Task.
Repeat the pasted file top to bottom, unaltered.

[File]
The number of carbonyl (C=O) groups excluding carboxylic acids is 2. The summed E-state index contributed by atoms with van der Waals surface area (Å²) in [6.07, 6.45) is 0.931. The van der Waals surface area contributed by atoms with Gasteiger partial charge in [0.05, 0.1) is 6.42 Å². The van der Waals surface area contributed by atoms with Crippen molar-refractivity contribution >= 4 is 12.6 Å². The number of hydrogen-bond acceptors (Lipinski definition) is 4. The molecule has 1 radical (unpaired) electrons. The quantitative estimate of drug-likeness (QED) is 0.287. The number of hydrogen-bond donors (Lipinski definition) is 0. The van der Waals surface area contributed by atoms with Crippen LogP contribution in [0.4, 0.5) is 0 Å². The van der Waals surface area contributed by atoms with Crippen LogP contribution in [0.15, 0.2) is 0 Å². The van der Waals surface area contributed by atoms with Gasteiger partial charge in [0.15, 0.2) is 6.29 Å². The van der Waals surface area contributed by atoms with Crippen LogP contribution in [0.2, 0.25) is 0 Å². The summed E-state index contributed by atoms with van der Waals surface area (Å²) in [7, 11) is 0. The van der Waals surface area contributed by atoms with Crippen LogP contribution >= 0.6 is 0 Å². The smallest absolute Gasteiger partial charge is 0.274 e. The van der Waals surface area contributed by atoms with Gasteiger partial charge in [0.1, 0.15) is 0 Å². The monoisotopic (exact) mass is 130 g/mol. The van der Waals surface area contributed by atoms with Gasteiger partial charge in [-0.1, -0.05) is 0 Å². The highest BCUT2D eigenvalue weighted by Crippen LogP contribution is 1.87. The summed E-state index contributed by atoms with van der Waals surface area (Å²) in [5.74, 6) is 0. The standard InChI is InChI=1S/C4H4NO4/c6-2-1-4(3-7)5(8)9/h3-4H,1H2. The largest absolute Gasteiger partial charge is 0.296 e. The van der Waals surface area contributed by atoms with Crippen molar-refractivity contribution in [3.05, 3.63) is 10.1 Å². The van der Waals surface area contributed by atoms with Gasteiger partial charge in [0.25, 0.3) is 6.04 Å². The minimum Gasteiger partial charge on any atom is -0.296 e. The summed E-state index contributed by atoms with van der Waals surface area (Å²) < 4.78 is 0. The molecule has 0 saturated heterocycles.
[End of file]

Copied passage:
The number of carbonyl (C=O) groups excluding carboxylic acids is 2. The summed E-state index contributed by atoms with van der Waals surface area (Å²) in [6.07, 6.45) is 0.931. The van der Waals surface area contributed by atoms with Gasteiger partial charge in [0.05, 0.1) is 6.42 Å². The van der Waals surface area contributed by atoms with Crippen molar-refractivity contribution >= 4 is 12.6 Å². The number of hydrogen-bond acceptors (Lipinski definition) is 4. The molecule has 1 radical (unpaired) electrons. The quantitative estimate of drug-likeness (QED) is 0.287. The number of hydrogen-bond donors (Lipinski definition) is 0. The van der Waals surface area contributed by atoms with Crippen LogP contribution in [0.4, 0.5) is 0 Å². The van der Waals surface area contributed by atoms with Crippen LogP contribution in [0.15, 0.2) is 0 Å². The van der Waals surface area contributed by atoms with Gasteiger partial charge in [0.15, 0.2) is 6.29 Å². The van der Waals surface area contributed by atoms with Crippen LogP contribution in [0.2, 0.25) is 0 Å². The summed E-state index contributed by atoms with van der Waals surface area (Å²) in [7, 11) is 0. The van der Waals surface area contributed by atoms with Crippen LogP contribution >= 0.6 is 0 Å². The smallest absolute Gasteiger partial charge is 0.274 e. The van der Waals surface area contributed by atoms with Gasteiger partial charge in [0.1, 0.15) is 0 Å². The monoisotopic (exact) mass is 130 g/mol. The van der Waals surface area contributed by atoms with Gasteiger partial charge in [-0.1, -0.05) is 0 Å². The highest BCUT2D eigenvalue weighted by Crippen LogP contribution is 1.87. The summed E-state index contributed by atoms with van der Waals surface area (Å²) in [5.74, 6) is 0. The standard InChI is InChI=1S/C4H4NO4/c6-2-1-4(3-7)5(8)9/h3-4H,1H2. The largest absolute Gasteiger partial charge is 0.296 e. The van der Waals surface area contributed by atoms with Crippen molar-refractivity contribution in [3.05, 3.63) is 10.1 Å². The van der Waals surface area contributed by atoms with Gasteiger partial charge in [0.25, 0.3) is 6.04 Å². The minimum Gasteiger partial charge on any atom is -0.296 e. The summed E-state index contributed by atoms with van der Waals surface area (Å²) < 4.78 is 0. The molecule has 0 saturated heterocycles.